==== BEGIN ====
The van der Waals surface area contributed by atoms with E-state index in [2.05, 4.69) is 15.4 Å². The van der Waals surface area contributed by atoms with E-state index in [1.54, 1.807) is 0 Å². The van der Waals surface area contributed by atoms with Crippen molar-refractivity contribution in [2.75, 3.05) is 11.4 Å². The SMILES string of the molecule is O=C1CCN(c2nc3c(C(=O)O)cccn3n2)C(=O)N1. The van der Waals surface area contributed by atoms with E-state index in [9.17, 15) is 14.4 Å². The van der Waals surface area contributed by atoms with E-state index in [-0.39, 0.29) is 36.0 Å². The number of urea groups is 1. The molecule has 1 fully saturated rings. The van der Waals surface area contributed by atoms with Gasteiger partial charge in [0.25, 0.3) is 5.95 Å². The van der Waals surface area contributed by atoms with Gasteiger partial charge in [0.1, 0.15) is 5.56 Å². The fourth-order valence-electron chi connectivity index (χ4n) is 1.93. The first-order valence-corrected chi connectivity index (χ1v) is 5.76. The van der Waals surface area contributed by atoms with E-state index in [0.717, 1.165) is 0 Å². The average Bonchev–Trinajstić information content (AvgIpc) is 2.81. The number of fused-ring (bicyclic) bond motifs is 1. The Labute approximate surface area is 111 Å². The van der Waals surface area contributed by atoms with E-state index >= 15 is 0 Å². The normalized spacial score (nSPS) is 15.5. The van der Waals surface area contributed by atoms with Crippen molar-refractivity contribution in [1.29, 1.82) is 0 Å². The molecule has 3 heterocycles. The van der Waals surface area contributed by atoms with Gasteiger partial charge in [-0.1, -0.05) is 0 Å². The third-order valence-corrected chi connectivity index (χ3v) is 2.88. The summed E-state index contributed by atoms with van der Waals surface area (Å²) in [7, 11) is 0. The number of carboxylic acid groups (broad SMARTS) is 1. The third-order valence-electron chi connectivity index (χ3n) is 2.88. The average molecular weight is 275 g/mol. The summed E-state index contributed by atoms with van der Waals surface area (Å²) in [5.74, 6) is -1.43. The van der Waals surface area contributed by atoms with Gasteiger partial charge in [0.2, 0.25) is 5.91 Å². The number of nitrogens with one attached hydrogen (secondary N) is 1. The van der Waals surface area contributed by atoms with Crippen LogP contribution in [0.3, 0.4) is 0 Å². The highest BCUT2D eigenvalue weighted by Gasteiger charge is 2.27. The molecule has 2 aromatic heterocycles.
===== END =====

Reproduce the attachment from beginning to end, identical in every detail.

The van der Waals surface area contributed by atoms with E-state index in [2.05, 4.69) is 15.4 Å². The van der Waals surface area contributed by atoms with E-state index in [1.54, 1.807) is 0 Å². The van der Waals surface area contributed by atoms with Crippen molar-refractivity contribution in [2.75, 3.05) is 11.4 Å². The SMILES string of the molecule is O=C1CCN(c2nc3c(C(=O)O)cccn3n2)C(=O)N1. The van der Waals surface area contributed by atoms with E-state index in [9.17, 15) is 14.4 Å². The van der Waals surface area contributed by atoms with E-state index in [-0.39, 0.29) is 36.0 Å². The number of urea groups is 1. The molecule has 1 fully saturated rings. The van der Waals surface area contributed by atoms with Gasteiger partial charge in [0.25, 0.3) is 5.95 Å². The van der Waals surface area contributed by atoms with Gasteiger partial charge in [0.1, 0.15) is 5.56 Å². The fourth-order valence-electron chi connectivity index (χ4n) is 1.93. The first-order valence-corrected chi connectivity index (χ1v) is 5.76. The van der Waals surface area contributed by atoms with E-state index in [0.717, 1.165) is 0 Å². The average Bonchev–Trinajstić information content (AvgIpc) is 2.81. The number of fused-ring (bicyclic) bond motifs is 1. The Labute approximate surface area is 111 Å². The van der Waals surface area contributed by atoms with E-state index >= 15 is 0 Å². The normalized spacial score (nSPS) is 15.5. The van der Waals surface area contributed by atoms with Crippen molar-refractivity contribution in [1.29, 1.82) is 0 Å². The molecule has 3 heterocycles. The van der Waals surface area contributed by atoms with Gasteiger partial charge in [-0.1, -0.05) is 0 Å². The third-order valence-corrected chi connectivity index (χ3v) is 2.88. The summed E-state index contributed by atoms with van der Waals surface area (Å²) in [7, 11) is 0. The number of carboxylic acid groups (broad SMARTS) is 1. The third-order valence-electron chi connectivity index (χ3n) is 2.88. The average molecular weight is 275 g/mol. The summed E-state index contributed by atoms with van der Waals surface area (Å²) in [5.74, 6) is -1.43. The van der Waals surface area contributed by atoms with Gasteiger partial charge in [0.2, 0.25) is 5.91 Å². The number of nitrogens with one attached hydrogen (secondary N) is 1. The van der Waals surface area contributed by atoms with Crippen LogP contribution in [0.3, 0.4) is 0 Å². The highest BCUT2D eigenvalue weighted by Gasteiger charge is 2.27. The molecule has 2 aromatic heterocycles.